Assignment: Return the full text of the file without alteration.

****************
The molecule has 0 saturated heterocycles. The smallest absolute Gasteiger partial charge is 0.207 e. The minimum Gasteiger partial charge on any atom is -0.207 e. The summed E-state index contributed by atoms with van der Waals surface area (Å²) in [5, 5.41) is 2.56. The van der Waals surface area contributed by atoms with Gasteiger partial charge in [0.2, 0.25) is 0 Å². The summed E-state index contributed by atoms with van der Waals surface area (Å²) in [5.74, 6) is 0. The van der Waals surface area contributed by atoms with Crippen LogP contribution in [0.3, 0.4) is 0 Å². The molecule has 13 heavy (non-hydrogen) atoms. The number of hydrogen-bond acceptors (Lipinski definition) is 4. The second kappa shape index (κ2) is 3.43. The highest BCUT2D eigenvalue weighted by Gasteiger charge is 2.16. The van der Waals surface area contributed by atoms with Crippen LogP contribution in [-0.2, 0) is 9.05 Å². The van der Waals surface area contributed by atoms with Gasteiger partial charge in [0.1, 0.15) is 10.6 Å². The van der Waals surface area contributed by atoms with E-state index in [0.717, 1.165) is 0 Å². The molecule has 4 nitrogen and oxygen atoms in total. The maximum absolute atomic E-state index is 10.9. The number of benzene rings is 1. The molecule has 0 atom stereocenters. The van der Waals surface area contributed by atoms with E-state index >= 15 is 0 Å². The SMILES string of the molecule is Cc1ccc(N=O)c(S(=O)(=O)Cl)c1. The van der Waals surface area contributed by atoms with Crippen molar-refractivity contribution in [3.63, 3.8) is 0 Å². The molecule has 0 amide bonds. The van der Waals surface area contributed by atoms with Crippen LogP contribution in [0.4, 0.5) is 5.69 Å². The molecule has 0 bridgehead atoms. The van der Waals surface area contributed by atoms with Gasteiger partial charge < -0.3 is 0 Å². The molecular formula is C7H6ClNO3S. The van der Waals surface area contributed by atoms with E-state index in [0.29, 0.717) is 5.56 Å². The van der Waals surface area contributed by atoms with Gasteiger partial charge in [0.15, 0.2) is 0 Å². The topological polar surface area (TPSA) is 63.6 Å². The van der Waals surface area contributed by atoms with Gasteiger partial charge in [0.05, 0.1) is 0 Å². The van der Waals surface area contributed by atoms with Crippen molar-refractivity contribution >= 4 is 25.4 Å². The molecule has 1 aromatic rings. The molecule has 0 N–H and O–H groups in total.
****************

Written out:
The molecule has 0 saturated heterocycles. The smallest absolute Gasteiger partial charge is 0.207 e. The minimum Gasteiger partial charge on any atom is -0.207 e. The summed E-state index contributed by atoms with van der Waals surface area (Å²) in [5, 5.41) is 2.56. The van der Waals surface area contributed by atoms with Gasteiger partial charge in [0.2, 0.25) is 0 Å². The summed E-state index contributed by atoms with van der Waals surface area (Å²) in [5.74, 6) is 0. The van der Waals surface area contributed by atoms with Crippen LogP contribution in [0.3, 0.4) is 0 Å². The molecule has 13 heavy (non-hydrogen) atoms. The number of hydrogen-bond acceptors (Lipinski definition) is 4. The second kappa shape index (κ2) is 3.43. The highest BCUT2D eigenvalue weighted by Gasteiger charge is 2.16. The van der Waals surface area contributed by atoms with Crippen LogP contribution in [-0.2, 0) is 9.05 Å². The van der Waals surface area contributed by atoms with Gasteiger partial charge in [0.1, 0.15) is 10.6 Å². The van der Waals surface area contributed by atoms with E-state index in [0.717, 1.165) is 0 Å². The molecule has 4 nitrogen and oxygen atoms in total. The maximum absolute atomic E-state index is 10.9. The number of benzene rings is 1. The molecule has 0 atom stereocenters. The van der Waals surface area contributed by atoms with E-state index >= 15 is 0 Å². The SMILES string of the molecule is Cc1ccc(N=O)c(S(=O)(=O)Cl)c1. The van der Waals surface area contributed by atoms with Crippen molar-refractivity contribution in [3.63, 3.8) is 0 Å². The molecule has 0 amide bonds. The van der Waals surface area contributed by atoms with Crippen LogP contribution in [0.4, 0.5) is 5.69 Å². The molecule has 0 bridgehead atoms. The van der Waals surface area contributed by atoms with Gasteiger partial charge < -0.3 is 0 Å². The molecular formula is C7H6ClNO3S. The van der Waals surface area contributed by atoms with E-state index in [0.29, 0.717) is 5.56 Å². The van der Waals surface area contributed by atoms with Gasteiger partial charge in [0.15, 0.2) is 0 Å². The topological polar surface area (TPSA) is 63.6 Å². The van der Waals surface area contributed by atoms with Gasteiger partial charge in [0.05, 0.1) is 0 Å². The van der Waals surface area contributed by atoms with Crippen molar-refractivity contribution >= 4 is 25.4 Å². The molecule has 1 aromatic rings. The molecule has 0 N–H and O–H groups in total.